A gang of street boys foil a master crook who sends commands for robberies by cunningly altering a comic strip's wording each week, unknown to writer and printer. The first of the Ealing ... See full summary »
A mixture of a psychological study of a ten-year-old boy, an English domestic comedy and a satire on psychologists finds young Johnny Brent, the only child of a pair of psychologists, trading an "invisible watch" to a much-younger child for a large magnet. His nurse/nanny accuses him of stealing and scolds him and he runs away. He soon convinces himself that the police are after him and following several unsuccessful attempts to get rid of the magnet, he presents it to an organizer of a fund-raising campaign for acquiring an iron-lung for the local hospital. The magnet is one of the auction items and finally is mounted on the iron-lung as a tribute to the unknown donor. Meanwhile, the father makes a completely inaccurate diagnosis for the mother of the boy's worries. In the end the boy meets the child he thought had died as a result of losing the magnet, and trades the boy back for the return of his "invisible watch" the gold medal the town mayor had given him for his part in the ... Written by
Les Adams <email@example.com>
At the time of the film's release, James Robertson Justice was standing for Parliament as a Labour candidate in Angus and Kincardine. This is was the reason for his choice of a pseudonym when appearing in this film. See more »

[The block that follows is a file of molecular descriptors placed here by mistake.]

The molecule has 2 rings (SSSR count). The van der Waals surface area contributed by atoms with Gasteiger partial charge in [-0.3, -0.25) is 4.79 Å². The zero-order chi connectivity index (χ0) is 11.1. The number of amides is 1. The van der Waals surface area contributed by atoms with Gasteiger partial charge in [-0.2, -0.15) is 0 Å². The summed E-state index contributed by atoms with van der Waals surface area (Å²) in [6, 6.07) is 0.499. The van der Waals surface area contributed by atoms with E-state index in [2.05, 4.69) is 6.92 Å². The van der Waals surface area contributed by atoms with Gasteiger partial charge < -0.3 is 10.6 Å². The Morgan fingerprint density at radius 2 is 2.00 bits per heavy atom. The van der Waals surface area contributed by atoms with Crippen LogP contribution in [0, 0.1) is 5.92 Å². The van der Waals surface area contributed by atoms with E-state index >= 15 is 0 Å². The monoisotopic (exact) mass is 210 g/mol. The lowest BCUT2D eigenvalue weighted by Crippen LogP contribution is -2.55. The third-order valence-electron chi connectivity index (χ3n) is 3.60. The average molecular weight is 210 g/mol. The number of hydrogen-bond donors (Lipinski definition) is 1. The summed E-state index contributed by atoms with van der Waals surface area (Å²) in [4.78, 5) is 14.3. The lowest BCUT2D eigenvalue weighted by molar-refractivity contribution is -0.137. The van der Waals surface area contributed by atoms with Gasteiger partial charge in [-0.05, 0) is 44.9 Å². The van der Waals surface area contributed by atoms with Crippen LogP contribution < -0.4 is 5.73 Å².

Near the start of the film, Johnny chalks a diamond shape on a gatepost. When a tramp appears moments later, the diamond is lower down and the corners are much sharper. See more »
English films from right after the war particularly those from Ealing or Archers are a pretty interesting pocket to mine. Its a strange mix of experiments of all types. There's no predictability, no massive copying. Its as if everything is reset in a cultural medium and tastes need to be rediscovered or even reinvented.
This story as two elements. One is a story about a boy in a boy's clever world of invention and exploration. That's the bits you are meant to see. The other is overtly symbolic: his father is a clinical psychologist who has a need to "explain things." The story is about the hunger of certain stories, one would almost say the attraction or magnetism of stories, and that can be the only reason why the possession that triggers the story-story is a magnet.
What happens here is an ordinary episode triggers several fantastic stories, all of them with lives of their own as they adapt to live and propagate. There's extreme attention to symbols as if it were written by the psychologist: iron lungs, remote alarms, "secret" sign language, an invisible watch.
The story itself has minor charms. Its the loading of the overt symbols that is the fun part, especially since the writer seems to be poking fun at the notion of symbols the whole time.
Ted's Evaluation -- 2 of 3: Has some interesting elements.
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